What the experts say about the 2017 Range Rover Evoque convertible

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2017 Range Rover Evoque convertible

The 2017 Range Rover Evoque convertible inspires a mix of reactions. Some critics find the cabrio version of the compact SUV innovative; others say a roofless 4×4 is an oxymoron. But everyone agrees that the new car from Land Rover is a novel twist on marrying an off-road vehicle with a droptop. Say what you want, but it’s the only convertible on the market with the underpinnings of an SUV.

The four-passenger convertible features a soft-top roof that opens and closes in 18 seconds, at the push of a button, at speeds up to 29 m.p.h. Under the hood, the droptop is powered by Land Rover’s all-aluminum, turbocharged 2.0-liter four-cylinder engine mated to a nine-speed automatic transmission. While the car is a typical cabrio in that it’s not particularly fast—it takes more than eight seconds to zoom from 0 to 60 m.p.h.—it does have all-wheel drive, which can handle sand, rocks, and other terrain. The Evoque convertible can reach a top speed of 130 m.p.h., but you’re unlikely to get there on your way to the beach without irritating your passengers, even with the top up.

The convertible hasn’t been tested for crashworthiness by the Insurance Institute for Highway Safety, which doesn’t usually test high-end luxury vehicles (including any current Range Rover models) or convertibles (because they represent a tiny fraction of vehicle sales).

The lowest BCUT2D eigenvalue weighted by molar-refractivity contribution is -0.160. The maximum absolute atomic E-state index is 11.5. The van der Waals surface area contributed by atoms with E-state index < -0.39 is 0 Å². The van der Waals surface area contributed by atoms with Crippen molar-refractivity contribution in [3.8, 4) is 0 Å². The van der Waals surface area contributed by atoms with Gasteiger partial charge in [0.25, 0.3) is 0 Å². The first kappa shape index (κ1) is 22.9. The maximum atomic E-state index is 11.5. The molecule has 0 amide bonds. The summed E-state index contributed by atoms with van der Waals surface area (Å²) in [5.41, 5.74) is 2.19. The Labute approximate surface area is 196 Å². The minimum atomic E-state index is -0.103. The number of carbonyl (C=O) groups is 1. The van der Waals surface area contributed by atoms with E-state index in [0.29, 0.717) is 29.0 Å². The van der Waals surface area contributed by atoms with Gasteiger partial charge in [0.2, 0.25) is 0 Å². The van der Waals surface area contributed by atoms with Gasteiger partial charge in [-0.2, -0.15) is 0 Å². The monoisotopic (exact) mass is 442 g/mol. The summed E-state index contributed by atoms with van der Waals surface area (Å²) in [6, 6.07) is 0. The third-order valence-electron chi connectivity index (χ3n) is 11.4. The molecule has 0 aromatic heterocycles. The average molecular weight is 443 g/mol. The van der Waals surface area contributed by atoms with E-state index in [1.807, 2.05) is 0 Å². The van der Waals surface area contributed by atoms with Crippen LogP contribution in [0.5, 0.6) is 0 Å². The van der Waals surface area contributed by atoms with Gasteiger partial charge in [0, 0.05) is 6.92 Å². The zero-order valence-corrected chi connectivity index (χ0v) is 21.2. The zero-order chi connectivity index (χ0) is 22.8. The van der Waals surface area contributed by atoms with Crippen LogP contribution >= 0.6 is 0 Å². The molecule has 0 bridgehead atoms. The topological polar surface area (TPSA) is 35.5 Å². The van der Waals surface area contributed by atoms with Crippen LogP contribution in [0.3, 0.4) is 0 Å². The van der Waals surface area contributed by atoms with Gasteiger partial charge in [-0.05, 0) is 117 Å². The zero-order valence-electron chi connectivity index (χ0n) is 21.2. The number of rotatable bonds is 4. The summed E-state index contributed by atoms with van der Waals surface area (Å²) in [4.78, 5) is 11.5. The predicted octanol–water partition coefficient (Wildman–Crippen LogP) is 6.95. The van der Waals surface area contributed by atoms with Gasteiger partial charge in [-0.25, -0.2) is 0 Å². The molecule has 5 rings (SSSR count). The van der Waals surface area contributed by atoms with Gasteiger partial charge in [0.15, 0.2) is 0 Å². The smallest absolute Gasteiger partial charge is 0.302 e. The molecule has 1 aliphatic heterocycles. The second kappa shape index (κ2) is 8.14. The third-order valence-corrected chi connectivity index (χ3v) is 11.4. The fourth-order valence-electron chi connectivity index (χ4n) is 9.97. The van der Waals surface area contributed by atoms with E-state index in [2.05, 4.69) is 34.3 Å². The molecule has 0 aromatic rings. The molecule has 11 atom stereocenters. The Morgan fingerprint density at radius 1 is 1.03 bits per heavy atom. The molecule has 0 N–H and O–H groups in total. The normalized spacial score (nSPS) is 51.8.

The SUV gets 20 miles to the gallon around town and 28 on the highway. It starts at $52,000.

What the experts are saying

Attractive and capable off-road
“Land Rover’s Evoque convertible is an interesting proposition. Many would say that a droptop SUV is the answer to a question nobody was asking, but in a world where little ‘utes and crossovers are increasingly mainstream cars, things actually start to make sense. And, frankly, this package has appeal thanks to it clean styling and comfortable, well-appointed interior. With 240 horsepower on tap, it’s reasonably sprightly, but relaxed handling means this is far from a sporty drive on the pavement. Hit the dirt, though, and the Evoque has all the modes and capabilities of its bigger Rover cousins, ensuring you can tackle whatever nature throws at you—just make sure you put the top up first.” –Tim Stevens, editor-in-chief of Roadshow by CNET

Sacrificing performance for looks
“The Evoque is arguably the best-looking SUV out there, as evidenced by its ability to capture the 2012 World Car Design of the Year. This new convertible variant takes those delicious lines to even loftier levels, but in so doing, deflates the car’s handling prowess, cost performance, and practicality. The extra 610 pounds of weight, added to strengthen the A-pillar and underbody, only serve to compromise its on-road manners. But none of those things will dissuade buyers from getting into this SUV because the Evoque Convertible is all about image. Image! And when you ooze this much sex appeal, practicality plays second fiddle.” –Peter Lyon, chairman of the World Car Awards

Extra safety considerations with droptops
“The Institute doesn’t regularly test convertibles because they represent a small portion of vehicle sales. That said, the roof of a hardtop helps keep people’s heads and arms from flailing outside the vehicles. Roofs also provide protection if a vehicle rolls over. So there are inherent safety disadvantages when the roof is removed to turn a hardtop in to a droptop. The absence of a roof also makes it a challenge to design a convertible for safety. The roof helps maintain the rigidity of the structure around the occupant compartment and keep the compartment intact in a crash. The main structures of convertibles have to be strengthened to compensate for the support that’s lost in removing the roof. In the past when we’ve conducted special tests of convertibles, we’ve found that many modern convertible compensate well.” –Russ Rader, senior vice president of communications at the Insurance Institute for Highway Safety